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GeForce RTX 3090, RTX 3080 Specifications Reportedly Exposed In Vendor Spec Sheets

Gainward GeForce RTX 3090 Phoenix Golden Sample (Image credit: VideoCardz)

The latest Ampere leak from VideoCardz might have just ruined Nvidia's announcement. The publication has obtained new information that allegedly lends credence to the rumored specifications for the GeForce RTX 3090 and GeForce RTX 3080 that will soon vie for a spot on our list of Best Graphics cards

Starting from the top, Ampere silicon will seemingly be manufactured on the 7nm process node. The leaked specification sheets don't specify the foundry, but TSMC's 7nm FinFET manufacturing process is the first thing to come to mind. Ampere-based graphics, such as the GeForce RTX 3090 and RTX 3080 will get to exploit the PCIe 4.0 interface. Both models are rumored to use the same GA102 die. Nvidia SLI is only supported on the GeForce RTX 3090 through the chipmaker's NVLink interface.

Physically, Gainward's custom models fall right in line with what we've seen from the Founders Edition and the Zotac Gaming GeForce RTX 3090 Trinity HoLo. The GeForce RTX 3090 and GeForce RTX 3080 are going to be gigantic graphics cards. The Gainward models adhere to a 2.7-slot design and relies on a beefy triple-fan cooling solution.

Nvidia GeForce RTX 3090, RTX 3080 Specifications

Graphics CardCUDA CoresMemory ClockMemory CapacityMemory BusMemory BandwidthTGP
GeForce RTX 3090*5,24819 Gbps24GB GDDR6X384-bit935.8 GBps350W
Titan RTX4,60814 Gbps24GB GDDR6384-bit672 GBps280W
GeForce RTX 3080*4,35219 Gbps10GB / 20GB GDDR6X320-bit760 GBps320W
GeForce RTX 2080 Ti4,35214 Gbps11GB GDDR6352-bit616 GBps250W

*Specifications are unconfirmed.

The GeForce RTX 3090 appears to come equipped with 5,248 CUDA cores and 24GB of GDDR6X memory after all. As for clock speeds, the Gainward GeForce RTX 3090 Phoenix Golden Sample has a 1,725 MHz boost clock.

The GDDR6X memory on the GeForce RTX 3090 runs at 19.5 Gbps across a 384-bit memory interface. If you do the math, the maximum theoretical memory bandwidth adds up to 936 GBps, just a bit shy of 1 TBps. The GeForce RTX 3090's TGP (total graphics power) is rated for 350W. Gainward's model confirms early rumors about the utilization of twin 8-pin PCIe power connectors. In regards to video outputs, the GeForce RTX 3090 Phoenix Golden Sample in particular provides three DisplayPort 1.4a outputs and one HDMI 2.1 port.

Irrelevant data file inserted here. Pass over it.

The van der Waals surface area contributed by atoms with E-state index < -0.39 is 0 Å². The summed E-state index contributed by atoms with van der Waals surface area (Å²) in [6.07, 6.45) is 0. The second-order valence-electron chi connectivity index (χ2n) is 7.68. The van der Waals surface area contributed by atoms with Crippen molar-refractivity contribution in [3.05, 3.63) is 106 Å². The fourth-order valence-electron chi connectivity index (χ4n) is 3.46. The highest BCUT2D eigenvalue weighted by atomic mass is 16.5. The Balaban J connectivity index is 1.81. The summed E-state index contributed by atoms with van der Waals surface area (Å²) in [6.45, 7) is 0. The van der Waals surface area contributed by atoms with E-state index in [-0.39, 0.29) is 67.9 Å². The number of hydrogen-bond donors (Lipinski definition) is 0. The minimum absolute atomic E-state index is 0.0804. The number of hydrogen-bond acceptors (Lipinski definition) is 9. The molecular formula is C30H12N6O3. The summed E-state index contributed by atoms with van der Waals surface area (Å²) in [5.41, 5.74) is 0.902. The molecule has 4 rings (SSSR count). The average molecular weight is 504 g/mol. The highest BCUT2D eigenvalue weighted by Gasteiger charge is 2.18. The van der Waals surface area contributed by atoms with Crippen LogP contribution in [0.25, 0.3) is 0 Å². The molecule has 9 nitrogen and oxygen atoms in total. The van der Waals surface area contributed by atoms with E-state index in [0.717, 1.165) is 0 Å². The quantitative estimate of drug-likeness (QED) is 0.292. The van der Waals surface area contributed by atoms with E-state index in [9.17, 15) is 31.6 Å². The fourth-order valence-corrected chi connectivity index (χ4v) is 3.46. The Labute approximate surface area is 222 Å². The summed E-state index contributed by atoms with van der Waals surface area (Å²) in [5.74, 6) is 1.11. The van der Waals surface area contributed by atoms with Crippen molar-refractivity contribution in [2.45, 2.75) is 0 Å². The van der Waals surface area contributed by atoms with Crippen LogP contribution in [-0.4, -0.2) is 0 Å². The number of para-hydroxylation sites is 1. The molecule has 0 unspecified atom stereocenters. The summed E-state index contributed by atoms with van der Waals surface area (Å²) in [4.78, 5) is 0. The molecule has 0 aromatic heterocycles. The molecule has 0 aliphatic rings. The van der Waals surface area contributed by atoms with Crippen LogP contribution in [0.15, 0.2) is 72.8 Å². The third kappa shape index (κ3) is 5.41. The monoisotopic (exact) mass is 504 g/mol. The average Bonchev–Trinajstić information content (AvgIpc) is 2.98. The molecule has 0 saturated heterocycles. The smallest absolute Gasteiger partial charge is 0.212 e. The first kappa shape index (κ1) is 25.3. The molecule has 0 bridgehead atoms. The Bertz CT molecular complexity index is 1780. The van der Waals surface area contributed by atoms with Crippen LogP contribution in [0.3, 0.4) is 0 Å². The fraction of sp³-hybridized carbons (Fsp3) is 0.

As for the GeForce RTX 3080, Gainward's specification table has the graphics card with 4,352 CUDA cores and 10GB of GDDR6X memory. The company's custom model flexes a 1,740 MHz boost clock. The memory checks in at 19 Gbps with a 320-bit memory bus, which amounts to a memory bandwidth of 760 GBps.

The TGP for the GeForce RTX 3080 seems to be 320W, just 30W lower than the GeForce RTX 3090. This should still merit the presence of two 8-pin PCIe power connectors. Video outputs on the GeForce RTX 3080 Phoenix Golden Sample are identical to those of its bigger brother.

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Gainward GeForce RTX 3090 Phoenix Golden Sample

Gainward GeForce RTX 3090 Phoenix Golden Sample (Image credit: VideoCardz)
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Gainward GeForce RTX 3080 Phoenix Golden Sample

Gainward GeForce RTX 3080 Phoenix Golden Sample (Image credit: VideoCardz)
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Gainward GeForce RTX 3090 / RTX 3080 Phoenix Golden Sample

Gainward GeForce RTX 3090 / RTX 3080 Phoenix Golden Sample (Image credit: VideoCardz)
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Gainward GeForce RTX 3090 / RTX 3080 Phoenix Golden Sample

Gainward GeForce RTX 3090 / RTX 3080 Phoenix Golden Sample (Image credit: VideoCardz)
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Gainward GeForce RTX 3090 / RTX 3080 Phoenix Golden Sample

Gainward GeForce RTX 3090 / RTX 3080 Phoenix Golden Sample (Image credit: VideoCardz)

The GeForce RTX 3090's 24GB VRAM screams that it's the replacement for the Titan RTX. This is puzzling because it isn't like Nvidia to release a Titan-esque graphics card this early in a product launch. The Titan models typically come a few months after. It's not like Nvidia is shooting itself in the foot, either. The GA102 silicon presumably houses up to 7,552 CUDA cores, and only 5,248 CUDA cores are enabled in the GeForce RTX 3090. If necessary, Nvidia has more than enough headroom to roll an Ampere-powered Titan graphics card later on or even a GeForce RTX 3080 Ti.

The GeForce RTX 3080, on the other hand, is a curious case. The graphics card reportedly has the same number of CUDA cores as the GeForce RTX 2080 Ti but loses 1GB of VRAM. In the Nvidia's defense, the GeForce RTX 3080 did receive a memory upgrade to push the memory bandwidth up by 23.4%. The graphics card is on a new architecture though so it remains to be seen how the situation pans out.